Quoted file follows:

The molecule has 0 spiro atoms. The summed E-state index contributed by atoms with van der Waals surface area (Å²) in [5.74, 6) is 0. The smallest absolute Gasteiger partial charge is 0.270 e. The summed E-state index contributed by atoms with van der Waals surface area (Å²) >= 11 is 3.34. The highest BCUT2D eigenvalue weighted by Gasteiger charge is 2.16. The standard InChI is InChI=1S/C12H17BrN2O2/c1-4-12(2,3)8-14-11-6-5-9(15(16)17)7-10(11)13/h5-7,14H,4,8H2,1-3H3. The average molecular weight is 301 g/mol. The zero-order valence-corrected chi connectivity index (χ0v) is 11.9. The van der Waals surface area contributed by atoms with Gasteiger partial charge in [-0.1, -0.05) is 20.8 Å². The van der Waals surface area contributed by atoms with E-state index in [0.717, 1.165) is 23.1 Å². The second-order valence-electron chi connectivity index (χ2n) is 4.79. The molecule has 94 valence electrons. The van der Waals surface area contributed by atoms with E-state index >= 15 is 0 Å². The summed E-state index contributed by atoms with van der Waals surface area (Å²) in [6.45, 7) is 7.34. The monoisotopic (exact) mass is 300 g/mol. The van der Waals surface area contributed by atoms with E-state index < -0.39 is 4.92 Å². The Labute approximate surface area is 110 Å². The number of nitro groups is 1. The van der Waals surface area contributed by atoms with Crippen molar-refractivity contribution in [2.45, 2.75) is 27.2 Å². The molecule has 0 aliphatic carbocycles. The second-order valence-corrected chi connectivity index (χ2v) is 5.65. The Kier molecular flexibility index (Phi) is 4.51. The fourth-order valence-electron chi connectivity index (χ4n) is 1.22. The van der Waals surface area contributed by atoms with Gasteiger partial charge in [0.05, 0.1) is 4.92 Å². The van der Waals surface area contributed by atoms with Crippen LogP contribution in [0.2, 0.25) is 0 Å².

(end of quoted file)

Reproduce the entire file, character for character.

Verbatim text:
The molecule has 0 spiro atoms. The summed E-state index contributed by atoms with van der Waals surface area (Å²) in [5.74, 6) is 0. The smallest absolute Gasteiger partial charge is 0.270 e. The summed E-state index contributed by atoms with van der Waals surface area (Å²) >= 11 is 3.34. The highest BCUT2D eigenvalue weighted by Gasteiger charge is 2.16. The standard InChI is InChI=1S/C12H17BrN2O2/c1-4-12(2,3)8-14-11-6-5-9(15(16)17)7-10(11)13/h5-7,14H,4,8H2,1-3H3. The average molecular weight is 301 g/mol. The zero-order valence-corrected chi connectivity index (χ0v) is 11.9. The van der Waals surface area contributed by atoms with Gasteiger partial charge in [-0.1, -0.05) is 20.8 Å². The van der Waals surface area contributed by atoms with E-state index in [0.717, 1.165) is 23.1 Å². The second-order valence-electron chi connectivity index (χ2n) is 4.79. The molecule has 94 valence electrons. The van der Waals surface area contributed by atoms with E-state index >= 15 is 0 Å². The summed E-state index contributed by atoms with van der Waals surface area (Å²) in [6.45, 7) is 7.34. The monoisotopic (exact) mass is 300 g/mol. The van der Waals surface area contributed by atoms with E-state index < -0.39 is 4.92 Å². The Labute approximate surface area is 110 Å². The number of nitro groups is 1. The van der Waals surface area contributed by atoms with Crippen molar-refractivity contribution in [2.45, 2.75) is 27.2 Å². The molecule has 0 aliphatic carbocycles. The second-order valence-corrected chi connectivity index (χ2v) is 5.65. The Kier molecular flexibility index (Phi) is 4.51. The fourth-order valence-electron chi connectivity index (χ4n) is 1.22. The van der Waals surface area contributed by atoms with Gasteiger partial charge in [0.05, 0.1) is 4.92 Å². The van der Waals surface area contributed by atoms with Crippen LogP contribution in [0.2, 0.25) is 0 Å².